Have you ever tried connecting with someone with whom you clearly have incredible chemistry, but they always seem to dodge emotional intimacy? It could all be so easy if they weren’t a flighty, little moving target. Why are they sabotaging what could potentially be a really good thing?
Well, they might be a love avoidant.
While the term defines itself, Mark Groves, Human Connection Specialist and founder of Create the Love, weighs in for detail.
“A love avoidant is exactly what it sounds like—someone who avoids love and closeness. They might desire it. They might even be capable of getting close for a moment, but they tend to use what are called ‘distancing tactics’ in order to create more space between themselves and others.
“Ultimately, love avoidants are afraid of closeness and intimacy. At the core of this fear is a lack of trust in others they want to be close to and a lack of trust in themselves when opening up to others. This lack of trust shows up as a hot/cold type of behavior.”
Hmmm. This makes us think of many a situationship we have collectively suffered.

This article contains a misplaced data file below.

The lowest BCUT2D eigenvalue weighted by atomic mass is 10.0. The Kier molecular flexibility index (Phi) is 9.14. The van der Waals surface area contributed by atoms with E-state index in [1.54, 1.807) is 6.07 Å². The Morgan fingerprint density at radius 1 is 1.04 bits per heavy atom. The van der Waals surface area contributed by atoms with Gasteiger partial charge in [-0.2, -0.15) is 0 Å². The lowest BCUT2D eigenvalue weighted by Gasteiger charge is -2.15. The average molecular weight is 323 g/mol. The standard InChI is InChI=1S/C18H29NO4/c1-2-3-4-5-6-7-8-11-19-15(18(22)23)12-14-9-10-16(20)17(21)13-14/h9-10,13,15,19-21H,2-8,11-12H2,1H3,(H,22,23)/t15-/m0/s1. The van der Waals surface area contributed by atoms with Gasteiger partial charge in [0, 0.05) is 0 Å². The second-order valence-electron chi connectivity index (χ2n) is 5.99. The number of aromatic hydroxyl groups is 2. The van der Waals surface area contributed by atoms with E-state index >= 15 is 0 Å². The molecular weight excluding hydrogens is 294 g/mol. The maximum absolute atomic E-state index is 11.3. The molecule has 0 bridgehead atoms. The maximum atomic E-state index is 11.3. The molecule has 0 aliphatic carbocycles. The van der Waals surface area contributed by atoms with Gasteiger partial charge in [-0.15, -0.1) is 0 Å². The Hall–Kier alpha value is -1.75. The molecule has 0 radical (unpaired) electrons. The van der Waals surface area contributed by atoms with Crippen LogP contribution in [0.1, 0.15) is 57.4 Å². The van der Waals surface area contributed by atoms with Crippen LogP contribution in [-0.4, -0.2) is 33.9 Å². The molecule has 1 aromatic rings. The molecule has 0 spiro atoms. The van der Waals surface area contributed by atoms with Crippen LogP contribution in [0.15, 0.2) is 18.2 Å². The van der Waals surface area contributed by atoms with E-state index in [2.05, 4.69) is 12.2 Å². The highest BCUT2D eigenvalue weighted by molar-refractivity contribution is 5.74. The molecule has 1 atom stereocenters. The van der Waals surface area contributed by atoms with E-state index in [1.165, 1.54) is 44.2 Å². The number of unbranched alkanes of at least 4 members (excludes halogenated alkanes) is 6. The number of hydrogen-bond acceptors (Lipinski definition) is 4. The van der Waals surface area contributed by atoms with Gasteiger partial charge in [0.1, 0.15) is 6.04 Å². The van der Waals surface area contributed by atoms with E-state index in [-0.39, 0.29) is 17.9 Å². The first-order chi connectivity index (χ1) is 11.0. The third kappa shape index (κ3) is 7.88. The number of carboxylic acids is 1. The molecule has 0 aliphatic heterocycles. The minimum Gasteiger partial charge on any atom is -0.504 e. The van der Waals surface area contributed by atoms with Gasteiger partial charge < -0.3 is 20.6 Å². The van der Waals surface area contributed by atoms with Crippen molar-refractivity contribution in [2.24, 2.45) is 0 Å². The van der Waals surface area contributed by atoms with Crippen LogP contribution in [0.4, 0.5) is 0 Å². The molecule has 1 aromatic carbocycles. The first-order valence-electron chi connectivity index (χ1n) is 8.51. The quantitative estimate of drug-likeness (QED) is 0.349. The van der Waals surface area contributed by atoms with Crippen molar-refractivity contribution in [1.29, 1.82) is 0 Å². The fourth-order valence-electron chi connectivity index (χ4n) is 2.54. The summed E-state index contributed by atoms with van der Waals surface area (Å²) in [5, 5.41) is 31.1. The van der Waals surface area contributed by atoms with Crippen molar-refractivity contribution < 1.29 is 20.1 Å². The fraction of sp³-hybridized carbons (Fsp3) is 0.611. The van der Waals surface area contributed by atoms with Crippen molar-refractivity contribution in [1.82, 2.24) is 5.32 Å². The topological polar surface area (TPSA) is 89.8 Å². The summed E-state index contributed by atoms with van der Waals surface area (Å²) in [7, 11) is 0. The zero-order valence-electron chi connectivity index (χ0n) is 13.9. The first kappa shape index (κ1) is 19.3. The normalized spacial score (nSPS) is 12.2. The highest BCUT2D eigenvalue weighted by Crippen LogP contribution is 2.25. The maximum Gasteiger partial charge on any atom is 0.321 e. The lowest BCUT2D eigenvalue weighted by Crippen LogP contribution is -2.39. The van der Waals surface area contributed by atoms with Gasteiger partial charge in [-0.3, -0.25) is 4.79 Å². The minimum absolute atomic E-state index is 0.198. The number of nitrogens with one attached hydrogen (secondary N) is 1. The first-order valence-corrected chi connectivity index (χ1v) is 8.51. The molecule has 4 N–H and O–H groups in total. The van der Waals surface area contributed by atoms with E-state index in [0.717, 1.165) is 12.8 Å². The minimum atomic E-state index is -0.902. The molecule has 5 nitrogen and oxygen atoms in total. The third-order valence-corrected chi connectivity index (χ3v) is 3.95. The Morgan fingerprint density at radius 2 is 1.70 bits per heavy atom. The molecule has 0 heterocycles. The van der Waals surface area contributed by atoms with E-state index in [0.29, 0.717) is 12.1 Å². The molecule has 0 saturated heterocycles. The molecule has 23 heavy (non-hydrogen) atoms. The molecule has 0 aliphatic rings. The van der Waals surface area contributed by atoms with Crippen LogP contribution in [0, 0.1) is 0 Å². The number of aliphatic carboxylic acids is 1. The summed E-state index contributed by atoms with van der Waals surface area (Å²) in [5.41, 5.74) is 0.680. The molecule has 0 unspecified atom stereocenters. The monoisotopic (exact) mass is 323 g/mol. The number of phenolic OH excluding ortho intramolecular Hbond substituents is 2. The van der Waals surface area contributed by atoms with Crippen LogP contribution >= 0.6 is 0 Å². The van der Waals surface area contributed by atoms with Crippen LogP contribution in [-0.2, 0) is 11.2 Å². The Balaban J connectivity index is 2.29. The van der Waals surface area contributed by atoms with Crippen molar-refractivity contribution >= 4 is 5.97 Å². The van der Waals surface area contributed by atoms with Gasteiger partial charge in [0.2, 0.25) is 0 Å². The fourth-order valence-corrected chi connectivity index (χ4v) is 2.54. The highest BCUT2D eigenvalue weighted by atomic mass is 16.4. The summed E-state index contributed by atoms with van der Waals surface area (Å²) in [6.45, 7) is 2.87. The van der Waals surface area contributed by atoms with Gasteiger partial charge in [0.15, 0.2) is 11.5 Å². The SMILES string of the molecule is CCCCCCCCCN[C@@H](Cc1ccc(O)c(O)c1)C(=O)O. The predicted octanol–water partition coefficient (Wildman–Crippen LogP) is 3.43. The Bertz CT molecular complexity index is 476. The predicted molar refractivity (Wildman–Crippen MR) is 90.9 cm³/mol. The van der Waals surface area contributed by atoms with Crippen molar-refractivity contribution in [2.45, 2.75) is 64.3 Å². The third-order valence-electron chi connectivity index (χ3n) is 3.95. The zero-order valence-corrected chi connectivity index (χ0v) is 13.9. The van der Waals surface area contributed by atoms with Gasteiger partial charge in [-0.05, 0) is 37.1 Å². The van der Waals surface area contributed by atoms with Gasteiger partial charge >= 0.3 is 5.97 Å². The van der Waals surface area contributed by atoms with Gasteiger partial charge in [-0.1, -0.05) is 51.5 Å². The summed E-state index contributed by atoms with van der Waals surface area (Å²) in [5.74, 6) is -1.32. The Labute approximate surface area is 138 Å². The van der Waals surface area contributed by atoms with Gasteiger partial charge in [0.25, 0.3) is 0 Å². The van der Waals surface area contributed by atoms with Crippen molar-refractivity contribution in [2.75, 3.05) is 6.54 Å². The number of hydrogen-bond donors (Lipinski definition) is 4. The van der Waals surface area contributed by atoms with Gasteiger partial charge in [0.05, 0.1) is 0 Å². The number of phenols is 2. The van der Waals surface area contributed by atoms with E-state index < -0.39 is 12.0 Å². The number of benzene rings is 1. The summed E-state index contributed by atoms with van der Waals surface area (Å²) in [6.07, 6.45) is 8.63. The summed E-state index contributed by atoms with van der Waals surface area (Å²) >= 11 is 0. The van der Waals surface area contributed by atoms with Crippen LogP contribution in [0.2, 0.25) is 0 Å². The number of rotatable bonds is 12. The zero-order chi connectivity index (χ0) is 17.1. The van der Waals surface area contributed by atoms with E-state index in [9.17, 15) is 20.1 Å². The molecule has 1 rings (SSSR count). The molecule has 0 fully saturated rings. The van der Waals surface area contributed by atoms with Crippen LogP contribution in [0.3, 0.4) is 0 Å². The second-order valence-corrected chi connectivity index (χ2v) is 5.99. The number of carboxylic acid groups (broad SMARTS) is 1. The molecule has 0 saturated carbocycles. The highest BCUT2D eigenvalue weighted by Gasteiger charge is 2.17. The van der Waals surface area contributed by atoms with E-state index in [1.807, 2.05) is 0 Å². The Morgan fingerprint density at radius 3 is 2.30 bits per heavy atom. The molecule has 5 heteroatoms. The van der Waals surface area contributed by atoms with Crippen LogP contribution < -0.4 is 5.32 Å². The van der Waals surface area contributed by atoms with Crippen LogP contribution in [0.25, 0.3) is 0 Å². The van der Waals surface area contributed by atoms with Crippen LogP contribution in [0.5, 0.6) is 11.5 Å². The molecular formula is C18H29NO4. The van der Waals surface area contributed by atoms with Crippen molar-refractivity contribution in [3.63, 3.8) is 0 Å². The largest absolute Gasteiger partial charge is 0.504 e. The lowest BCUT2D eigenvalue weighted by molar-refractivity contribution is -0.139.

Mark goes on to explain, “The person you’re pursuing might be a love avoidant if they are inconsistent in their behaviors. One moment, they’re speaking about a future and the next, saying they don’t believe in marriage and/or relationships. They are also usually inconsistent in their communication by first making you feel like you’re cultivating a deep relationship and connection before becoming distant and unavailable. There may be long gaps between texts, or they may not text you back at all.
“You may feel anxious about this mismatch of words and actions. In the case of unpredictable behavior, anxiety is a normal response! It’s a sign to avoid opening up further to this person without more information. Or it’s time to move on.”
Listen to that gut instinct.
It may seem cruel to abandon a relationship with someone who is clearly troubled or intimacy-challenged. But unless they are willing to immediately work on it via reflection and therapy, you’re not going to get what you need out of the situation.
Mark reminds us of some green flags of a healthy relationship:
- Consistent communication
- Someone who clearly states what they’re looking for without being wishy-washy
- The initiation of plans and dates with follow-up communication afterwards, especially if these interactions involve physical and/or emotional intimacy.
- A non-reactive response to your questions about the relationship, where it’s going, and what they might be looking for. People who are reactive to boundaries and expressing our needs and desires are waving a big red flag.”
And to that we say, “Retreat! Stand down! And move on.”
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